Where to find article citations
- Library databases
- Footnotes and bibliographies
- Internet (e.g., Google Scholar, academia.edu, web pages of researchers, online articles)
How to select databases for searching
- General academic databases are good for searches across disciplines and introductory-level searches while learning about a new field (e.g., Academic Search Premier, JSTOR, MasterFILE Premier)
- Discipline-specific databases are best for deeper searching within an identified discipline (e.g., ATLA Religion Database, Consumer Health Premier)
- Highly specialized databases are helpful for narrowly-focused queries within a sub-discipline (e.g., Luther's Works, New Testament Abstracts, CAMIO for art images, Canterbury Dictionary of Hymnology)
How to navigate a library database
- Start with your keywords, or an article you found in a bibliography:
e.g., congregation* communit* faith
- Do another search using relevant SUBJECT HEADINGS that you noted in the search above
e.g., FAITH DEVELOPMENT ; CHRISTIAN COMMUNITIES
- Search by a combination of subject headings or subject keywords and regular keywords
e.g., SPIRITUAL | formation | congregation*
How to choose among sources
- Is the selected source on topic, or is it tangential to your central purpose?
- Is the source appropriate for your purpose? (For example, a newspaper article is likely not the best source for your scholarly biblical studies paper, but it might be fine for mention in a sermon or a Christian education class you are teaching)
- Is it a primary or secondary source? (And do you have the correct balance of primary and secondary sources for your topic?)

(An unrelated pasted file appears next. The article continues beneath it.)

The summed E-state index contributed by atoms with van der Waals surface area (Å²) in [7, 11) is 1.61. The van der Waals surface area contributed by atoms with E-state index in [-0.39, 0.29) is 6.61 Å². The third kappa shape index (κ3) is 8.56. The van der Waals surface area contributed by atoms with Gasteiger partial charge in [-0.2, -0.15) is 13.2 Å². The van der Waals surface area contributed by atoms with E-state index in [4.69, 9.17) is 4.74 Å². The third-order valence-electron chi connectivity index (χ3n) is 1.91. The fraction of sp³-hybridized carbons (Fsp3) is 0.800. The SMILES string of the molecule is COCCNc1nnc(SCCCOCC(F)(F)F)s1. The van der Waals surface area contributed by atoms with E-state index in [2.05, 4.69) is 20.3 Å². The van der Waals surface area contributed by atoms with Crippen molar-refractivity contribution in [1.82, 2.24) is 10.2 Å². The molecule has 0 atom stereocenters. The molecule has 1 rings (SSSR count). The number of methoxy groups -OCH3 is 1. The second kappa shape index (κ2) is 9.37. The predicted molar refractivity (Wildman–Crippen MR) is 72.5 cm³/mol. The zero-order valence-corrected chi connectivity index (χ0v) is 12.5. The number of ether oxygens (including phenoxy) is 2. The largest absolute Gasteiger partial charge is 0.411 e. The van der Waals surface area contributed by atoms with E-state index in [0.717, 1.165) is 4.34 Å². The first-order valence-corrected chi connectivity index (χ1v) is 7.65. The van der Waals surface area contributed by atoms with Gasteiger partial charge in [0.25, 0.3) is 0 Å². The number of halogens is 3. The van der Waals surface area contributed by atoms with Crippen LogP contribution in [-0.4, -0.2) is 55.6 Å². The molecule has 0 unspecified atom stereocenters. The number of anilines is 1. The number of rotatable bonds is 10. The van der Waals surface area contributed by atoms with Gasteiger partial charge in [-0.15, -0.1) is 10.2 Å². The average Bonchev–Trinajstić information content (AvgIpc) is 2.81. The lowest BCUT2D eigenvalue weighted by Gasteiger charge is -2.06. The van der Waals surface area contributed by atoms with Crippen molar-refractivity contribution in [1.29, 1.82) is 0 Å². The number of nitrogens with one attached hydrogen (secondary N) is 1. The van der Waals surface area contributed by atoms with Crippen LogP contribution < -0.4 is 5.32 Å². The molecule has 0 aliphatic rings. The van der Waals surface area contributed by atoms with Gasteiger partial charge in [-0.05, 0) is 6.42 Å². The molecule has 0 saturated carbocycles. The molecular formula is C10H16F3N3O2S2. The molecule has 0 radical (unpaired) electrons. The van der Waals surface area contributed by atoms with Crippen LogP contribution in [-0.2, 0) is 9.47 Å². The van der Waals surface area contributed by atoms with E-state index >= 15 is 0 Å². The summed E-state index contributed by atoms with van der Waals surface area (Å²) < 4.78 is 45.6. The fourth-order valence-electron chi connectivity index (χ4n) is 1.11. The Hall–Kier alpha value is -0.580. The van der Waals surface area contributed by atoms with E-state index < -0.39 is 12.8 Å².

- Is it available within the time frame you have available for reading it?
Questions to ask when evaluating an article
- Is the article peer reviewed?
- Are the author's credentials available? Can you locate more information about the author and previous writings to determine if this topic is a central or tangential concern based on the author's education and experience?
- What is the article's publication date? Is this appropriate for the particular field you are working in? (For example, articles about theology may be relevant for many years, but articles about information technology are likely to be out-of-date within 5 years, or perhaps sooner.)
- What is the length of the article? Shorter articles are not likely to provide in-depth coverage of a topic, but may be appropriate for a specific sub-topic.
- Is there an abstract that helps you identify the point of the article and its findings quickly? Skimming these can save you time by helping you select only the most on-target results.
Still stuck? Here are some other resources about selecting quality journal resources: